GREGORY B JACKSON, Complainant
AURORA HEALTH CARE, Respondent
An administrative law judge (ALJ) for the Equal Rights Division of the Department of Workforce Development issued a decision in this matter. A timely petition for review was filed.
The commission has considered the petition and the positions of the parties, and it has reviewed the evidence submitted to the ALJ. Based on its review, the commission agrees with the decision of the ALJ, and it adopts the findings and conclusion in that decision as its own.
The decision of the administrative law judge (copy attached) is affirmed.
Dated and mailed August 24, 2004
jacksgr . rsd : 115 : 9
/s/ James T. Flynn, Chairman
/s/ David B. Falstad, Commissioner
/s/ Robert Glaser, Commissioner
The complainant filed his charge of race and disability discrimination on February 12, 2004, and an amended charge on February 23, 2004. In the original charge, the employee identified the subject adverse employment action as the rejection of his employment application prior to interview, and stated that he learned of this rejection on March 14, 2003, in a conversation with one of the respondent's recruiters. In the amended charge, the complainant stated that, "On 3/14/03, 1 was informed by one of the recruiters that they decided not to proceed any further because they didn't like the way that I answered a couple of questions."
The Wisconsin Fair Employment Act (WFEA) requires that a complaint be filed within 300 days of the date that the alleged discrimination occurred. Wis. Stat. § 111.39(1). This 300-day filing limit is not a jurisdictional prerequisite, but a statute of limitations which is subject to waiver, estoppel, and equitable tolling. See, Milwaukee Co. v. LIRC and Nancy Williams, 113 Wis. 2d 199, 335 N.W.2d 412 (Ct. App. 1983); Mittelsteadt v. AJ Air Express (LIRC Jan. 16, 1998); Ault v. Allen Bradley Co. Inc. (LIRC Feb. 5, 1998). The complaint here was filed 335 days after 3/14/03.
In his March 6, 2004, argument to the department, the complainant contends that he was "wrongfully operating on the premise that the complaint needed to be filed within 335 days from the respondent's decision." The complainant does not explain how he formed this impression, and at no time states that the respondent provided this misinformation to him. Ignorance of the law does not toll the statutory filing period. Gruhle v. . Random Lake School District, ERD Case No. 199702881 (LIRC June 19, 1998). Moreover, the elements required for application of the doctrine of equitable estoppel are not present here.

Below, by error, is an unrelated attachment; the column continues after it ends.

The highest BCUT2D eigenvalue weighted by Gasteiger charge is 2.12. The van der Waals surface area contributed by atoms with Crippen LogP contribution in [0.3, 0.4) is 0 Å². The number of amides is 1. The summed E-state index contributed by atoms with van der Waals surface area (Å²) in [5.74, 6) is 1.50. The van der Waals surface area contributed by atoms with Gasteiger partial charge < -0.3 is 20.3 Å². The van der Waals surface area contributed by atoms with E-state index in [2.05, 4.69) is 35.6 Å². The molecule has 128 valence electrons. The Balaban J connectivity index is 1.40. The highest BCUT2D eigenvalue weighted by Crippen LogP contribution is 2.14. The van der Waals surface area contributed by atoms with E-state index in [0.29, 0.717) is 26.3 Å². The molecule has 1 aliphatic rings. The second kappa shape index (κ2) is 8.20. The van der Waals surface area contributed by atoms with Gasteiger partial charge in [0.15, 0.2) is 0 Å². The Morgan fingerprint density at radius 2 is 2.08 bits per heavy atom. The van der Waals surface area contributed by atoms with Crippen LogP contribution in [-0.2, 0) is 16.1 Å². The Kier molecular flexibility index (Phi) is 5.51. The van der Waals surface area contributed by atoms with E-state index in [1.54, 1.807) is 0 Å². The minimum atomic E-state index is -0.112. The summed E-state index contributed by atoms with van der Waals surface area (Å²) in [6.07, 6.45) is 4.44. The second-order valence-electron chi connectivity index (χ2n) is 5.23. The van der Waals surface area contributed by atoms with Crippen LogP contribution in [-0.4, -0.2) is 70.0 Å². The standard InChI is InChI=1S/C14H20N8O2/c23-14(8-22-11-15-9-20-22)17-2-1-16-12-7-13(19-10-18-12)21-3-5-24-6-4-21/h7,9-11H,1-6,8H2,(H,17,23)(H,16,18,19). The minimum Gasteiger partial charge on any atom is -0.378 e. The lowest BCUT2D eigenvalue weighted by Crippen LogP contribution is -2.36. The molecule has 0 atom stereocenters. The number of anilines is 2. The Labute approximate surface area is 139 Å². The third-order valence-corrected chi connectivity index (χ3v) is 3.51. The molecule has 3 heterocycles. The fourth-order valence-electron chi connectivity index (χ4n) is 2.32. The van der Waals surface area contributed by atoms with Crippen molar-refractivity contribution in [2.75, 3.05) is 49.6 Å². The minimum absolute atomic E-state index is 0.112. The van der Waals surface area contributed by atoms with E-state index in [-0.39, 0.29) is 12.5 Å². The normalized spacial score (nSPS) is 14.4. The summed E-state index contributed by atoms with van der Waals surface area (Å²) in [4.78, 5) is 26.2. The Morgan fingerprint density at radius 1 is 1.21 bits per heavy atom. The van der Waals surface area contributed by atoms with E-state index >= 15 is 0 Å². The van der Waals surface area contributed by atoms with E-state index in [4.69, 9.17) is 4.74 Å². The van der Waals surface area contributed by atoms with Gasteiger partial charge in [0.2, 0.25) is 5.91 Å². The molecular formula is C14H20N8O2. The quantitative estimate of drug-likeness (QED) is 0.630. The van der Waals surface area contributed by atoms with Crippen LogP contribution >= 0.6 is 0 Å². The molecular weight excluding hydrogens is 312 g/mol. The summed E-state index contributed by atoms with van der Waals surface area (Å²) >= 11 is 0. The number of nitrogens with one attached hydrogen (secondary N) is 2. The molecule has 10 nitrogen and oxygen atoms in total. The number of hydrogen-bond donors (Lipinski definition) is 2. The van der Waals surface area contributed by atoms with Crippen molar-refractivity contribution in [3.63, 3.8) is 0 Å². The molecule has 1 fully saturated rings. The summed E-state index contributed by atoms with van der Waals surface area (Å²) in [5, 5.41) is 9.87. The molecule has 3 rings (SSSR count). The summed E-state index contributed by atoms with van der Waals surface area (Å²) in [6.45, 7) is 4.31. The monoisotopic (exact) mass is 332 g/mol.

The complainant also asserts in this argument that he consulted an attorney within the 300-day filing period, but was unable to afford to have this attorney file his complaint, and that he misplaced the relevant paperwork during his move in the summer of 2003. However, the complainant was not required to be represented by an attorney in order to file a charge of discrimination with the department. To the extent that the complainant may be arguing that his attorney was negligent in representing him, it is well settled that an allegation of negligence on the part of an attorney does not warrant tolling the statute of limitations. See, Johnson v. Allis Chalmers Corp., 162 Wis. 2d 261, 284, 470 N.W.2d 859 (1991), Squires v. Montex, Inc. (LIRC March 15, 2002), Johnsrud v. Prairie du Chien Memorial Hospital, ERD Case No. 200100738 (LIRC June 21, 2002). In addition, there is no basis for tolling the statutory limitations period due to the complainant's carelessness in misplacing relevant forms or documents.
In his petition for commission review, the complainant argues for the first time that, because the respondent did not complete the recruitment process set out in its written policies by conducting a drug screening of the complainant, his application was not yet ripe for rejection and is still open as a result, and the limitations period could not have started to run.
However, the operable date from which the limitations period here would run is not dependent on completion by the respondent of the steps or formalities of the application/ selection process (Gholar v. Time Warner Cable, ERD Case No. 199803759 (LIRC July 8, 1999)), or on realization of the effects of this process (Belli v. Village of Greendale, ERD Case No. 199701509 (LIRC Dec. 15, 1998)), but instead on the date that the complainant was made aware that the respondent did not intend to hire him. The complainant acknowledges that this occurred on March 14, 2003.
To the extent that the complainant may be arguing that the limitations period should have been tolled because the subject employment action constituted a continuing violation, discrete employment actions, such as the subject refusal to hire, are not susceptible to application of the continuing violation doctrine regardless of whether they are related in some way to employment actions which took place during the actionable period. AMTRAK v. Morgan, 536 U.S. 101, 122 S.Ct. 2061, 153 L.Ed.2d 106 (2002) (1); Lau v. Latec Credit Union, ERD Case No. 200103183 (LIRC Feb. 7, 2003).
Attorney Mary Pat Ninneman
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(1)( Back ) The commission has looked to federal court decisions in Title VII cases for guidance on continuing violation and other timeliness issues even though, for example, Title VII refers to "practice" while the WFEA refers to "discrimination." See, e.g., Josellis v. Pace Industries, Inc., ERD Case No. CR200100081 (LIRC June 21, 2002).